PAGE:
Biological Sex Differences in Attraction and Proof of Worth

Ethan O'Neal, The College of Wooster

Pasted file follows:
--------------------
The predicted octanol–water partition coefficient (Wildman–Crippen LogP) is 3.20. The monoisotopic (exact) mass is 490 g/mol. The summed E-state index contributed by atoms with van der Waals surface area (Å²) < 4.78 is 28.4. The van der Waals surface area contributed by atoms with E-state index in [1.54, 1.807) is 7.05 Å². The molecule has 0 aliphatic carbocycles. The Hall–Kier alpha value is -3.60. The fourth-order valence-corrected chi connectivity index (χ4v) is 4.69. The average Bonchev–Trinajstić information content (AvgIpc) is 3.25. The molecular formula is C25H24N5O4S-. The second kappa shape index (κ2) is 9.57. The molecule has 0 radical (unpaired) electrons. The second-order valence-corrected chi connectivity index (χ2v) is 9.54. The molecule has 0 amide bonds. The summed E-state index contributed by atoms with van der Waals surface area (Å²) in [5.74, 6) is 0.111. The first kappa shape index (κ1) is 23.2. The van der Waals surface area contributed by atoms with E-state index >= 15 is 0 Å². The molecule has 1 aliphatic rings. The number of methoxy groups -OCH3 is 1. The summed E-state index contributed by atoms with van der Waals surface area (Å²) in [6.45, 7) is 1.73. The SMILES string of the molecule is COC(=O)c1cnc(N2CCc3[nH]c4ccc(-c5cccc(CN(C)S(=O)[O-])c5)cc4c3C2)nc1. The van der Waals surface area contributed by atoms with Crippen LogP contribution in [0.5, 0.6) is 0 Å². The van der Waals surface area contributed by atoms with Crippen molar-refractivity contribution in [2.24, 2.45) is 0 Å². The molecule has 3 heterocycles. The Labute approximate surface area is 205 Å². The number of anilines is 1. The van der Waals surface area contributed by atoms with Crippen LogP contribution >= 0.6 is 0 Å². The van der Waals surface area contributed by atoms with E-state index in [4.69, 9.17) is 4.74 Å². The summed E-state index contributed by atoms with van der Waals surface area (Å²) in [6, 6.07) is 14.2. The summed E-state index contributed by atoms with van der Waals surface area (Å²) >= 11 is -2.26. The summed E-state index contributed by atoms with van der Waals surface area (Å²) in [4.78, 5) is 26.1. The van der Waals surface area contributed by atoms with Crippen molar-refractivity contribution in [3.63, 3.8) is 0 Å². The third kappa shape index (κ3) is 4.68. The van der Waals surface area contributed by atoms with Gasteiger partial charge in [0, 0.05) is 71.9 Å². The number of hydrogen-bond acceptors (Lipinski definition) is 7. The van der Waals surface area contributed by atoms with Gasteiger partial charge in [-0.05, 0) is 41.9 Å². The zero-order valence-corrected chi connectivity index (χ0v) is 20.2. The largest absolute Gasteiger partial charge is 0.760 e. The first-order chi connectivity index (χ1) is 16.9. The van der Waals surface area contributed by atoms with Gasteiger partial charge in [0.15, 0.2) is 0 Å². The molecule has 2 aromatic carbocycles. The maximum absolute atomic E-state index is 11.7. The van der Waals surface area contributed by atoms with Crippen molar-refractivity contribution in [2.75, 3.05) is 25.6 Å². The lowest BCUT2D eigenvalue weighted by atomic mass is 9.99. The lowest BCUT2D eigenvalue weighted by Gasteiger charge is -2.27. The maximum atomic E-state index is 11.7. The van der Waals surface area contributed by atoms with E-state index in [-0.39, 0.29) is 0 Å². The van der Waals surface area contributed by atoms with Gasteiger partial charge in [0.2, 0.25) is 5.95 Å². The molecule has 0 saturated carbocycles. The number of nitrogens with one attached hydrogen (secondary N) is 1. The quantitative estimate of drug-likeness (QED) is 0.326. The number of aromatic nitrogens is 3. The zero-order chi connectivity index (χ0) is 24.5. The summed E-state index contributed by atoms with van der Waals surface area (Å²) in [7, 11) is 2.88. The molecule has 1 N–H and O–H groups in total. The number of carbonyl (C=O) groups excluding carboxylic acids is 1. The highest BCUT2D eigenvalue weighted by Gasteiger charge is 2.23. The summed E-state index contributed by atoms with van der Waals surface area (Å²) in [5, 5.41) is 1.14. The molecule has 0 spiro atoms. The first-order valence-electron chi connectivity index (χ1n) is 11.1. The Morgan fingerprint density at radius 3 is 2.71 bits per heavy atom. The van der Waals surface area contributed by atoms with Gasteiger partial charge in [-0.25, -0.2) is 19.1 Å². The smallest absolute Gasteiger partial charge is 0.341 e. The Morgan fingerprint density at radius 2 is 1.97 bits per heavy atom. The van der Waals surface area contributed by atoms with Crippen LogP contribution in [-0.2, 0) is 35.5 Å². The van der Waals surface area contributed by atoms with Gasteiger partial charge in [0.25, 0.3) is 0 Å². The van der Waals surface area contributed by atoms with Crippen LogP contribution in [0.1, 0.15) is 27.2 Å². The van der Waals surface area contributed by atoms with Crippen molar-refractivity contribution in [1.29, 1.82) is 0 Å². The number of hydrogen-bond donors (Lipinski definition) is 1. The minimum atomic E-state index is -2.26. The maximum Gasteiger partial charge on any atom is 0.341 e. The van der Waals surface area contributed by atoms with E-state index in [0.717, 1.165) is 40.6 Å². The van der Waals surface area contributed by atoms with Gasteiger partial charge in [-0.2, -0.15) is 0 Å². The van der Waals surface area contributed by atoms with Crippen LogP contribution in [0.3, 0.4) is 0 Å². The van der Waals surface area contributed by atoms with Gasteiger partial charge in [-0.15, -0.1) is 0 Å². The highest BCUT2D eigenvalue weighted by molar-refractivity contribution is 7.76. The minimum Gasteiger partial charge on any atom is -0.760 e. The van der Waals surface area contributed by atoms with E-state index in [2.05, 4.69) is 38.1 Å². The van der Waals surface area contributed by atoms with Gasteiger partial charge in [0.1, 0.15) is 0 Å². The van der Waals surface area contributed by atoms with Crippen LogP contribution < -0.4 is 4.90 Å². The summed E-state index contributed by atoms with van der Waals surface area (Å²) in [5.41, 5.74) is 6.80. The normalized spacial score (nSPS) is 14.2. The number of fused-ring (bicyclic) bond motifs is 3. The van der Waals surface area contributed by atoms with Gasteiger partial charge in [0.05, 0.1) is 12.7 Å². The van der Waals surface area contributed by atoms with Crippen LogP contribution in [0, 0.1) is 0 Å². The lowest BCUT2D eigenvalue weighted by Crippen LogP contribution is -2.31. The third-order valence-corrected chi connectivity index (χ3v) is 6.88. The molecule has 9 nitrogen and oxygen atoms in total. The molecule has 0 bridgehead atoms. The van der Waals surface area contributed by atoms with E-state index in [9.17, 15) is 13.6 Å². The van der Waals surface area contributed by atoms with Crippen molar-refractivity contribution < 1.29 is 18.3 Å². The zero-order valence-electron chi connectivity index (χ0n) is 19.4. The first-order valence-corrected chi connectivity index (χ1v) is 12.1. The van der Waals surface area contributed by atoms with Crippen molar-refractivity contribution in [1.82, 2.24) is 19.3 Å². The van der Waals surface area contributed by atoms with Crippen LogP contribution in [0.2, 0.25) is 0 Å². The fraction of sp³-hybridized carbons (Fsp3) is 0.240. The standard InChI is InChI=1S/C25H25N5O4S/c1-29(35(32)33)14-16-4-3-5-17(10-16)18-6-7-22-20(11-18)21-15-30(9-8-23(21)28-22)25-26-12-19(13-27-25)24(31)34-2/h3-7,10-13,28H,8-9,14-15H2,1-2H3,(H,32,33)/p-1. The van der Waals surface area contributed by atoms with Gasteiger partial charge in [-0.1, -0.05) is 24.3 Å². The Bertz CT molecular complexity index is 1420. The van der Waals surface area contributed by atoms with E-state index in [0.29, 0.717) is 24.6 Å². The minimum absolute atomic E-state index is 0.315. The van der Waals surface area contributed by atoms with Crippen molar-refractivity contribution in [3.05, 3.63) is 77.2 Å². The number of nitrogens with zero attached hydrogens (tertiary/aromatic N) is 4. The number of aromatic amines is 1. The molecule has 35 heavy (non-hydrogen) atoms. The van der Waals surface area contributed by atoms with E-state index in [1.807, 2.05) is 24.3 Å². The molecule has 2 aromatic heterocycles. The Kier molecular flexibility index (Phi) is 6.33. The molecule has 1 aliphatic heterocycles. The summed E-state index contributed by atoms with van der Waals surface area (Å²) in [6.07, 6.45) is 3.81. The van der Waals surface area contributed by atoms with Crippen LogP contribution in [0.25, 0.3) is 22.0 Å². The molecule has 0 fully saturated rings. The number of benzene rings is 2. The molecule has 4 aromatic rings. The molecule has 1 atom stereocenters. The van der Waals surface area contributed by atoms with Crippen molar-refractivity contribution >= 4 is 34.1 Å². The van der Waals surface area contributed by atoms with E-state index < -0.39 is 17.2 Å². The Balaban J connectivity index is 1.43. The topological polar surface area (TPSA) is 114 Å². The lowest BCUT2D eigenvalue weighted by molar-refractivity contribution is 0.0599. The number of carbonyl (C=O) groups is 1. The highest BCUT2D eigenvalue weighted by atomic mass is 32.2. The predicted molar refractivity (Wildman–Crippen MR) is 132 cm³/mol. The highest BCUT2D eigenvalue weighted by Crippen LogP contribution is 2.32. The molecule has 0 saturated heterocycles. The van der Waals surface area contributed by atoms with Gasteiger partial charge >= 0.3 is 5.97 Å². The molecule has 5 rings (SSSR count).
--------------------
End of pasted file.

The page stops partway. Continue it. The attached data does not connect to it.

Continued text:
Human attraction and mating strategy is an important and prevalent topic of study within psychology. As a species, one of the greatest differences between the sexes is the mating strategy that each sex pursues and the traits that they find desirable. Evolutionary psychology asserts that relationship strategies differ between the sexes as a function of parental investment (Buss, 2008). The current study seeks to examine a potential biological sex difference in attraction behavior based on the relationship history of a potential mate. The study hypothesizes that: (1) Females perceive greater spousal, provisional, and parental quality from a male that has historically had a long-term relationship when compared to a male with a history of only short-term relationships and (2), that males show greater willingness to date those females with a history of short-term relationships over those with a history of a long-term relationship. The study found that people exposed to a long-term relationship history exhibited a greater willingness to date, while those exposed to short-term relationships perceived greater spousal, provisional, and parental quality.